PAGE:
Kickback caused by the tip of the bar hitting wood is probably the most common cause of chainsaw injuries and small saws with under 24″ bar are bad for this since they don’t have much mass to resist the rotational force. I mostly used big pro saws with 28″ or longer bars. You have to mess up bad to get one up near the face.
    I did nick the front edge of my hard hat one time, my left hand activated the chainbrake just about the time it touched. I had got tired and sloppy near the end of the day and stuck the tip of the bar into a mess of limbs on the log I was walking down limbing.
    Lot of ways to end up dead in the logging industry.

    1. John Distai

      I was on a power tool kick some years back and almost purchased one. I had some fantasy of helping neighbors with downed trees after a big storm or something. Then I read something about the need for leather leggings and all sorts of other safety gear, and just how nasty one of those things can be. I figured that I was probably messing with something I had no business messing with, and the “extra helpful neighbor” fantasy quickly faded.

  4. Billybob

    Side note for fun.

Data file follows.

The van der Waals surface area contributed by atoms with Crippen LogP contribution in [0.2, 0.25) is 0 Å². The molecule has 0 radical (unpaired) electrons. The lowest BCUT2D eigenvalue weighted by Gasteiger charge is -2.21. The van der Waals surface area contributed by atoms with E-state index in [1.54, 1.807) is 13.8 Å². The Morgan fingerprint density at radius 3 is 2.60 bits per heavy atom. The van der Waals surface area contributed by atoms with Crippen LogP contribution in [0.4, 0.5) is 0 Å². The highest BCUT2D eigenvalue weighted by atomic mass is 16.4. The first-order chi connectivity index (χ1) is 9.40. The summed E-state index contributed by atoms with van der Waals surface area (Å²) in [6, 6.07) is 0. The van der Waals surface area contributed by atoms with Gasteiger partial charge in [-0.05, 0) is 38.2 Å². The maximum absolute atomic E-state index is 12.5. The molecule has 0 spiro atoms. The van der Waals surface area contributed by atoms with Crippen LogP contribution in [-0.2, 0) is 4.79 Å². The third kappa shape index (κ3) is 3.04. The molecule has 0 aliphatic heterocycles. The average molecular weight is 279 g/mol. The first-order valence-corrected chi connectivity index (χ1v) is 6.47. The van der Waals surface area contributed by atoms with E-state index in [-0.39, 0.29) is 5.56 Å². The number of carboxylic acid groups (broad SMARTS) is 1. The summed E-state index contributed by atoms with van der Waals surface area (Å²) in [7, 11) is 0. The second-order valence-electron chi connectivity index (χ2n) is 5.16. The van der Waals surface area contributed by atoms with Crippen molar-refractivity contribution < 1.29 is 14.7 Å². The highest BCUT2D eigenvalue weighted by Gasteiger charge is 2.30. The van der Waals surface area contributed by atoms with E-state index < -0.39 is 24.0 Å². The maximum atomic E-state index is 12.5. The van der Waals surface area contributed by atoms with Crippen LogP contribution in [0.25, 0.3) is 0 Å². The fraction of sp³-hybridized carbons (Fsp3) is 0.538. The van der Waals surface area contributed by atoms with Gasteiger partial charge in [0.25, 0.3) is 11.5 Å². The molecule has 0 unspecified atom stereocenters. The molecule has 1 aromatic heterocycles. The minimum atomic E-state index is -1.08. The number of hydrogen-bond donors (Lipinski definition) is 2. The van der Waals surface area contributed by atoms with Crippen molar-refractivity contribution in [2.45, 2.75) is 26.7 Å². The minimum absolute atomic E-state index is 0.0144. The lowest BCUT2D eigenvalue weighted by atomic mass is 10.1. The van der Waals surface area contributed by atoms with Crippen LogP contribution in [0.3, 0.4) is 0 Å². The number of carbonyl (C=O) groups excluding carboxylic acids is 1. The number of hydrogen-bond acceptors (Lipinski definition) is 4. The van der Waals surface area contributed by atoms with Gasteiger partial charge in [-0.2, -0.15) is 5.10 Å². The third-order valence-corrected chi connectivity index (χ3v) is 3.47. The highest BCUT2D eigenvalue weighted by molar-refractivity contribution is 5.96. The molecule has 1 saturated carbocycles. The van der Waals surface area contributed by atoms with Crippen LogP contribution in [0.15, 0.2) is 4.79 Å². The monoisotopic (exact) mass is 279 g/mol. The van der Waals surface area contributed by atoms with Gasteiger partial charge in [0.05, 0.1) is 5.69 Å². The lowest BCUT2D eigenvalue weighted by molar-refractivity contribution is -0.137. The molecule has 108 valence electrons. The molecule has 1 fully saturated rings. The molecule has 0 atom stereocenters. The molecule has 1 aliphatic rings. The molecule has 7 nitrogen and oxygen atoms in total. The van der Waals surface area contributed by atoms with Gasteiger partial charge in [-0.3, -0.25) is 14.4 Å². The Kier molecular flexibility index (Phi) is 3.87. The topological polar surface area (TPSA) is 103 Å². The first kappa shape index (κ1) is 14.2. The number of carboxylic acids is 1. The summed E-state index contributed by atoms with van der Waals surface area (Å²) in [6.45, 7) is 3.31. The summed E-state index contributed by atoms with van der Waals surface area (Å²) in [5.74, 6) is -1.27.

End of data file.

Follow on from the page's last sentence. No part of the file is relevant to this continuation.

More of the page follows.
I worked as a tree climber-trimmer for many years. After I moved to southern Ca. I climbed a 70′ palm and trimmed it.
    I said never again. You would have to hold the chainsaw over your head while using your spikes and belt. The old sharp tipped fronds are loaded with pigeon, owl, hawk, and rat nests and literally stuck together with feces. Each group of fronds you cut would weigh 20 or more pounds.
    Every year in the county we would have a trimmer suffocate and die when a group of fronds would hit him in the face, pushing him backwards against the waist belt and by the time a ladder truck arrived, game over.
    I would go by if the call was in our city, and pay my respects. Most of the guys were illegals, but having been there myself I knew it was a shitty way to go.

    1. Hillbilly

      Cutting at ground level was dangerous enough to meet my adrenaline quota. The guy’s that climb and top trees have more risk tolerance than I do.
      There used to be a Stihl ad that showed a guy 150′ in the air up a redwood where it was still 6′ + in diameter. It was a time lapse series of the top going over and when it went the base where the faller was at moved probably 10′ back and forth. I’m guessing it was a hell of a ride.

  5. Quill_&_Blade

    FWIW: Wife found a purse, no ID, no money; but it had a Lowe’s gift card. I took it to the store when I was going for other stuff. Turns out it had $92 on it. Sweet!! Needed a chainsaw, couldn’t afford one, so I bought an electric one for about $70. Been very pleased with it. Had to shore up an old building that was falling over, so I could use it as a shop. Power company was replacing old wood poles with new concrete ones, They gave away as many 10 foot sections as you wanted. Used those to prop up the shed. Couldn’t have done it with a circular saw, the electric chainsaw was great. Has been a big help with other projects too. If you don’t want to spend the money for a gas powered job, try the electric (for around the house).